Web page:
Wine Culture Magazine

A conversation about sub-GIs with B.C.’s top soil scientist

Soil scientist Scott Smith prepares a field monolith in a B.C. vineyard. This allows him to identify layers of soil in preparation for defining the region’s Geographical Indications. Supplied photo

Timing can be everything and it seems fortuitous that Scott Smith retired from his role as a soil scientist with the Summerland Research and Development Centre in 2017, so he could then start mapping out the vinous landscapes of the province.

Following his work on the boundaries of the Golden Mile Bench, B.C.’s first sub-GI (Geographical Indication) within the Okanagan Valley, and with the recently published report from the BC Wine Appellation Task Group championing the development of sub-regions, it was perfect timing for Smith to get out from behind his desk and get his boots dirty again. “I’ve been mapping soils and ecosystems for over 40 years, so this kind of work is a good fit for me,” he says.

Smith has been a busy man since grinding out that first sub-GI. He has now helped to define the four new wine regions of Lillooet GI, Thompson Valley GI, Shuswap GI and Kootenays GI as well as the Okanagan sub-GIs of Okanagan Falls GI, Naramata Bench GI and Skaha Bench GI and the Vancouver Island sub-GI of Cowichan Valley. Many more sub-GIs are in the works, too, with Smith diligently drawing lines in the dirt to capture the unique characteristics of sub-regions in Kelowna, Lake Country, Summerland and the south Okanagan.

So how does a sub-GI get identified? “It’s industry driven. A group of wineries and vineyard owners come to me with a concept for a sub-GI,” says Smith. “I then take that concept and try to find natural landscape features (escarpments, watersheds, geological changes, slope angles) to place a boundary that fits that concept.” This all sounds pretty simple, but Smith has to work with few guidelines. “It’s based on science and the challenge of placing meaningful, defensible boundaries. It doesn’t always work out exactly as the proponent group had planned, but close.”

Basing sub-GIs on science, versus municipal or district boundaries, is important if these regions are to have any longevity and actually start to tell their story by making distinctive wines unique to the place.

Take Summerland as an example. “There are vineyards on the lakeshore at 340 metres elevation and others at 650 metres and a multitude of different soil types, slope aspects and local climates,” says Smith. In the end, more than one sub-GI will need to be created and still some wineries traditionally associated with the municipality are going to be left out.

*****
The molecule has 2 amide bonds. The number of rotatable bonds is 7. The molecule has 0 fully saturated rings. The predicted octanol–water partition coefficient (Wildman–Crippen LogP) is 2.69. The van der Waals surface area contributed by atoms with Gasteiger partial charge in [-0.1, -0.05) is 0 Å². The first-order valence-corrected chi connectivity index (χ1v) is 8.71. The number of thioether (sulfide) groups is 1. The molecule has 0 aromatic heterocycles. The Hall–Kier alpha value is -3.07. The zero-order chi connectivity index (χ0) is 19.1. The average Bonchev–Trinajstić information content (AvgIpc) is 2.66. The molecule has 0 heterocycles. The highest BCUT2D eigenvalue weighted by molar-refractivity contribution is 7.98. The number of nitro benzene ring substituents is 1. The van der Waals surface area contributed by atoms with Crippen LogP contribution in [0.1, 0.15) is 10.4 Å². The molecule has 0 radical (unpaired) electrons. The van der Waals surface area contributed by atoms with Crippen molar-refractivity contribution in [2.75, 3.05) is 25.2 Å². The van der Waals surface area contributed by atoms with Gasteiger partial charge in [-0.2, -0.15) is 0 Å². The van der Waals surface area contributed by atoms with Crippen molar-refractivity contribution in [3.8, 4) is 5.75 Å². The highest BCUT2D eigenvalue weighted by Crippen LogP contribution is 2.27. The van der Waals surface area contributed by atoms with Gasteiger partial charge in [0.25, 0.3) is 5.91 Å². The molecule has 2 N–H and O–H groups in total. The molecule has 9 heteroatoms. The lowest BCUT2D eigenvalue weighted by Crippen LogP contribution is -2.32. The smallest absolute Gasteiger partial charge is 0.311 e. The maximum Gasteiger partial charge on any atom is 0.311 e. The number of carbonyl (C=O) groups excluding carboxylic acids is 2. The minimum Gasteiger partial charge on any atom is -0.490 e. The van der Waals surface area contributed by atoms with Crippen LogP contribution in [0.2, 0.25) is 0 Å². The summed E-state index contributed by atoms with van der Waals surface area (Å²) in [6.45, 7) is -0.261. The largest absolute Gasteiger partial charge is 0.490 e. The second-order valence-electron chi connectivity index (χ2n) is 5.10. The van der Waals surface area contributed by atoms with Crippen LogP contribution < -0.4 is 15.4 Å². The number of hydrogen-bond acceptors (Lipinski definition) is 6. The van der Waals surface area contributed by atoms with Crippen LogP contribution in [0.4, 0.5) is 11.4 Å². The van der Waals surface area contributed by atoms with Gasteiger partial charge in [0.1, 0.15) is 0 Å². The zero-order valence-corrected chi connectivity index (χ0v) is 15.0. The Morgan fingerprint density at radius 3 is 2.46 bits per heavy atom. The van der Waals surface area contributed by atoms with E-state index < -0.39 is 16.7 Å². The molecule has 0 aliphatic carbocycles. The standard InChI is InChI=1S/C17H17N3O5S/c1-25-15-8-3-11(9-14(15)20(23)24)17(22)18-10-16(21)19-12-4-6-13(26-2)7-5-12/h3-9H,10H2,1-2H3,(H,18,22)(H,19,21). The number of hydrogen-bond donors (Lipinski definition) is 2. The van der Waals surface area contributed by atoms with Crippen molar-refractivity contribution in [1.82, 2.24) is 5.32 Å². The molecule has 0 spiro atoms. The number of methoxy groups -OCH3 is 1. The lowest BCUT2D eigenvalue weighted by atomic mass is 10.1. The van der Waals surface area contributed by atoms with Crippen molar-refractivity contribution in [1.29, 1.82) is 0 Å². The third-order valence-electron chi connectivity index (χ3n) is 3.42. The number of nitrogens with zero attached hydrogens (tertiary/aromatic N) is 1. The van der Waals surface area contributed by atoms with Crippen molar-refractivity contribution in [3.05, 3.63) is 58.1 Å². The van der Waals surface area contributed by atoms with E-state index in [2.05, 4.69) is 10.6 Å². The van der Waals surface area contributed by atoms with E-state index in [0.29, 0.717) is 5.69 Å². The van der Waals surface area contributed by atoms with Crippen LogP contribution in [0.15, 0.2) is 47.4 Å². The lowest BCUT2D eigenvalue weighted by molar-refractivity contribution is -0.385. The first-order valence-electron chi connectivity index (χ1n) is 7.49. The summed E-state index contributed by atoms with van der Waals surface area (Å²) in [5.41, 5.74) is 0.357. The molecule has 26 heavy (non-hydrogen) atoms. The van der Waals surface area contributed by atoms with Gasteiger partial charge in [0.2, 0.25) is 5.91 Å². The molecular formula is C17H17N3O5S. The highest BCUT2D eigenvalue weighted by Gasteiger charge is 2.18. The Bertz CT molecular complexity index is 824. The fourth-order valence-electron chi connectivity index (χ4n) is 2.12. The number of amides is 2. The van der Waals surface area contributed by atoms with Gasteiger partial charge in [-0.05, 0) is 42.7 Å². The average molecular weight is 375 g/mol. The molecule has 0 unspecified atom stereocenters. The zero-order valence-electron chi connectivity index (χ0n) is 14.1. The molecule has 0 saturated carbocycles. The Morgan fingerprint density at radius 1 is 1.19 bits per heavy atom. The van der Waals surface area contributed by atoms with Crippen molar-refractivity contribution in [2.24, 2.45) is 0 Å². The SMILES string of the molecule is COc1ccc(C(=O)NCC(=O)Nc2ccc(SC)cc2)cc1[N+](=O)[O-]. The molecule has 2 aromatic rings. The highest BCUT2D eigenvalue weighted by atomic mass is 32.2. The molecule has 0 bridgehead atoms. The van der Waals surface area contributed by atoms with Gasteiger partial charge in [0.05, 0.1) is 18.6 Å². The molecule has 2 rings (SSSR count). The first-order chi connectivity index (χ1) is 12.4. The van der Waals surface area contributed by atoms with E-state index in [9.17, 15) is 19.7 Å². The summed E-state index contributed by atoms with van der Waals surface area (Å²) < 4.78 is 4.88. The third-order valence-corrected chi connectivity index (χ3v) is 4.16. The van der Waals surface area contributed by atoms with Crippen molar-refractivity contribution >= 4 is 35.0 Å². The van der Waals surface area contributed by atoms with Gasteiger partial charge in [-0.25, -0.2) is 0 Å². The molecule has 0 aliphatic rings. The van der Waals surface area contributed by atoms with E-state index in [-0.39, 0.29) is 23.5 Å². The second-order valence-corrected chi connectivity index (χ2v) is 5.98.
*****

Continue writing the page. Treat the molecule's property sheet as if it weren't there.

What is the point? The goal of sub-GIs is that over time certain grapes or styles will shine within the region. They will build an enviable reputation for distinctive wines, vineyards will be replanted to these more successful varieties and the reputation for quality will soar. “There is an argument for larger, inclusive regions, but I think the smaller, more refined, landform-specific sub-GI units are more relevant to viticulture,” says Smith.

Discovering the elusive combination perfectly matching grape, place and style isn’t something that will happen overnight, but Smith is optimistic it is worth it. “It’s all about how the land surface and landscape position interact with the regional climate,” he says. “Hopefully, down the road we will see some units [sub-GIs] performing well for certain varieties, making distinctive wines. This will play out over the next 10 to15 years or longer and only time will tell.”

The galets roulés of Chateauneuf-du-Pape in France. Getty Images photo

A dozen world regions, a dozen (or more) soil types

Here are some of the distinctive soils of the world’s most famous wine regions.

Bordeaux, France (Right Bank): Sedimentary, high-acid, rock-based clay.

Bordeaux, France (Left Bank): Siliceous gravel soil that forces vines to dig deep for nutrients.

Burgundy, France (especially Chablis): Kimmeridgian soil, a type of fossil-rich limestone, also found in the Loire Valley and Champagne.

Châteauneuf-du-Pape, France: Limestone, red-sandstone clay, sand and, most famously, the large, heat-seeking rolled pebbles known as galets roulés (see image above).

Coonawarra, Australia: Terra rossa, aka “red earth,” a rich, red, loamy soil over limestone, considered to produce excellent Cabernet Sauvignon.

Loire Valley, France: Silex, a flint-and-sand-based soil formed from clay, limestone and silica; the preponderance of flint is said to create a “gun-flint” aroma in the wines of Pouilly-Fumé.

Mosel, Germany: Slate, a platelike, heat-retaining rock formed when shale, clay or siltstone undergoes deep pressure underground.

Napa Valley, California: At least 33 soils (with more than 100 variations) can be found in Napa, ranging from gravelly and loamy to thin and rocky.

New Zealand: Greywacke, a sedimentary soil comprising quartz and feldspar, deposited by rivers, also found in Germany and South Africa.

Piedmont, Italy: Marl, a type of calcareous clay-based soil said to add acidity to wine.

Priorat, Spain: Llicorella, a mix of slate and quartz that is porous, well-draining and ideal for growing Syrah, Garnacha and Carignan.

Tuscany, Italy: Galestro, a type of mineral-rich schist-based soil.

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